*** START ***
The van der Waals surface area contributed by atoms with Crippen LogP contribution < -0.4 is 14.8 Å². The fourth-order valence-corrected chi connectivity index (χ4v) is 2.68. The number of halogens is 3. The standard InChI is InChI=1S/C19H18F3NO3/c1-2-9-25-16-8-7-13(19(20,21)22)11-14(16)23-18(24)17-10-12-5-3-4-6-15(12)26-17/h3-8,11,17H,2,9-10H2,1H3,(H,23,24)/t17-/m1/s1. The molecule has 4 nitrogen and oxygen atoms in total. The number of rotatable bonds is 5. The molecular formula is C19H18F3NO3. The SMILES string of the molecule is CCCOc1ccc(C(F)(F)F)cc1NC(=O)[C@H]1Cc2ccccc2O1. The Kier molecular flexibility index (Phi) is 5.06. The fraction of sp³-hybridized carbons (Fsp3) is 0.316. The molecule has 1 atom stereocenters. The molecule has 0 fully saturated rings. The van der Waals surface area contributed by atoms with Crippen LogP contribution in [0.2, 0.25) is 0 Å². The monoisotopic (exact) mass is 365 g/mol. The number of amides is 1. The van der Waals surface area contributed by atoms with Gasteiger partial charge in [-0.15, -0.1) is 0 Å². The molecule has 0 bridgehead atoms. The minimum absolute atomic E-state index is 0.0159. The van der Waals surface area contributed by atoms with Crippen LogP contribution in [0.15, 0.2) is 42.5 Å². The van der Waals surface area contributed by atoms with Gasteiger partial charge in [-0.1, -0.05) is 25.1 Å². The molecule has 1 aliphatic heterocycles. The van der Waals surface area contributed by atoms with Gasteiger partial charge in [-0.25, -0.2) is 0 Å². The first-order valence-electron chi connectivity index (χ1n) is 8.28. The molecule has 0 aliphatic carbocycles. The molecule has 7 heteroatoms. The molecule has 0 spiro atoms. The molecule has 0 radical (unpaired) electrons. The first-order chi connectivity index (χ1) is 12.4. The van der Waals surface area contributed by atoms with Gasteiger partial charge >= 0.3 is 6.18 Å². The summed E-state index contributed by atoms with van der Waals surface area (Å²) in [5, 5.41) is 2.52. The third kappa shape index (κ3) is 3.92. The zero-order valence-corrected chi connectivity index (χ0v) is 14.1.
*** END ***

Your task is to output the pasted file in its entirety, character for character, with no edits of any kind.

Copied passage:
The van der Waals surface area contributed by atoms with Crippen LogP contribution < -0.4 is 14.8 Å². The fourth-order valence-corrected chi connectivity index (χ4v) is 2.68. The number of halogens is 3. The standard InChI is InChI=1S/C19H18F3NO3/c1-2-9-25-16-8-7-13(19(20,21)22)11-14(16)23-18(24)17-10-12-5-3-4-6-15(12)26-17/h3-8,11,17H,2,9-10H2,1H3,(H,23,24)/t17-/m1/s1. The molecule has 4 nitrogen and oxygen atoms in total. The number of rotatable bonds is 5. The molecular formula is C19H18F3NO3. The SMILES string of the molecule is CCCOc1ccc(C(F)(F)F)cc1NC(=O)[C@H]1Cc2ccccc2O1. The Kier molecular flexibility index (Phi) is 5.06. The fraction of sp³-hybridized carbons (Fsp3) is 0.316. The molecule has 1 atom stereocenters. The molecule has 0 fully saturated rings. The van der Waals surface area contributed by atoms with Crippen LogP contribution in [0.2, 0.25) is 0 Å². The monoisotopic (exact) mass is 365 g/mol. The number of amides is 1. The van der Waals surface area contributed by atoms with Gasteiger partial charge in [-0.15, -0.1) is 0 Å². The molecule has 0 bridgehead atoms. The minimum absolute atomic E-state index is 0.0159. The van der Waals surface area contributed by atoms with Crippen LogP contribution in [0.15, 0.2) is 42.5 Å². The van der Waals surface area contributed by atoms with Gasteiger partial charge in [-0.1, -0.05) is 25.1 Å². The molecule has 1 aliphatic heterocycles. The van der Waals surface area contributed by atoms with Gasteiger partial charge in [-0.25, -0.2) is 0 Å². The first-order valence-electron chi connectivity index (χ1n) is 8.28. The molecule has 0 aliphatic carbocycles. The molecule has 7 heteroatoms. The molecule has 0 spiro atoms. The molecule has 0 radical (unpaired) electrons. The first-order chi connectivity index (χ1) is 12.4. The van der Waals surface area contributed by atoms with Gasteiger partial charge >= 0.3 is 6.18 Å². The summed E-state index contributed by atoms with van der Waals surface area (Å²) in [5, 5.41) is 2.52. The third kappa shape index (κ3) is 3.92. The zero-order valence-corrected chi connectivity index (χ0v) is 14.1.